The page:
The language of rules: textual complexity in banking reforms

Published in Bank of England Staff Working Paper, 2019

Recommended citation: Amadxarif, Z., Brookes, J., Garbarino, N., Patel, R., Walczak, E. (2019). The language of rules: textual complexity in banking reforms. Bank of England Staff Working Paper No. 834.

The implementation of Basel III banking reforms that followed the financial crisis of 2007–08 led to an increase in UK banking regulation from almost 400,000 to over 720,000 words. These reforms have also led to concerns about the complexity of financial regulation. However, the debate lacks clarity on: (1) how to measure this complexity; and (2) the extent to which technology can be used to address it. We restrict our analysis to cognitive costs related to language processing, and construct a new textual dataset of the prudential rules that applied to UK banks before and after the Basel reforms. We use natural language processing and network analysis to calculate complexity measures on this novel dataset. We find that, while the language of individual rules remained stable, suggesting a continuity in drafting style, rules became more interconnected, via longer chains of cross-references. In following these chains, the number of words that a reader had to process starting from a single rule increased from about 600 words to over 25,000 on average (an increase of over 4,000%). We also contribute to developing textual measures that can help identify rules that are complex for humans but require limited interpretation and are better suited for translation into machine-readable code.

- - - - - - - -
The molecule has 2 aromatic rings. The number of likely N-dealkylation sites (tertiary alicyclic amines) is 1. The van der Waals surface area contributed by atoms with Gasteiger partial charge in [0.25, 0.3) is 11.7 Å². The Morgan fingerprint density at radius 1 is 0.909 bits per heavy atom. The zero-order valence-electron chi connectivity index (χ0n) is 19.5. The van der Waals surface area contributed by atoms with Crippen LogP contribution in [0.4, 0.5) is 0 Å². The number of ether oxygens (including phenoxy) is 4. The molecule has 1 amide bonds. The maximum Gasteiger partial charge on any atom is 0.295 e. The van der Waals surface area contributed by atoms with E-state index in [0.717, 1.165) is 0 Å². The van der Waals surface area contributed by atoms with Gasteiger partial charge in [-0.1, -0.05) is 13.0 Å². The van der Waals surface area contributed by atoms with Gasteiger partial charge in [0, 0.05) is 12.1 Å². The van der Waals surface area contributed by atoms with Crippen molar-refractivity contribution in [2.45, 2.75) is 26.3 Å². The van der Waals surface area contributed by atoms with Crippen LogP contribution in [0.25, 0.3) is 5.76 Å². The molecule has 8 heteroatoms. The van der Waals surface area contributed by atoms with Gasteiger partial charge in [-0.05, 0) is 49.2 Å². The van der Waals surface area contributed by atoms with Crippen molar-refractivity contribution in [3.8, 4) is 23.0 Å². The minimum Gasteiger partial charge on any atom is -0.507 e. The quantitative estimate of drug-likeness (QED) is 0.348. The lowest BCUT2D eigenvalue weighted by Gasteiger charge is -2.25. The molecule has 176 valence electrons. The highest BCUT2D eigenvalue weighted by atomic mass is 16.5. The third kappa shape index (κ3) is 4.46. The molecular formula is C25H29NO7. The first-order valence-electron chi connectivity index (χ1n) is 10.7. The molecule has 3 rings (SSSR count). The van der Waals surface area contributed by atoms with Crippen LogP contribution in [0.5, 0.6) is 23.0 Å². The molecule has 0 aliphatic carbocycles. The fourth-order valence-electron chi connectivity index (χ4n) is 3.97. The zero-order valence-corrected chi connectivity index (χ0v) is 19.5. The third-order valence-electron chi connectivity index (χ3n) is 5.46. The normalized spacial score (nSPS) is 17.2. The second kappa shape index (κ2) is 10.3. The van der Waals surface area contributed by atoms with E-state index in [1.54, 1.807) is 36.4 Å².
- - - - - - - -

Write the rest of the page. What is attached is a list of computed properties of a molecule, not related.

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We published a blog post outlining the results.

This is a dormant working paper.

BibTeX citation:

  title={The language of rules: textual complexity in banking reforms},
  author={Amadxarif, Zahid and Brookes, James and Garbarino, Nicola and Patel, Rajan and Walczak, Eryk},
  journal={Bank of England Working Paper},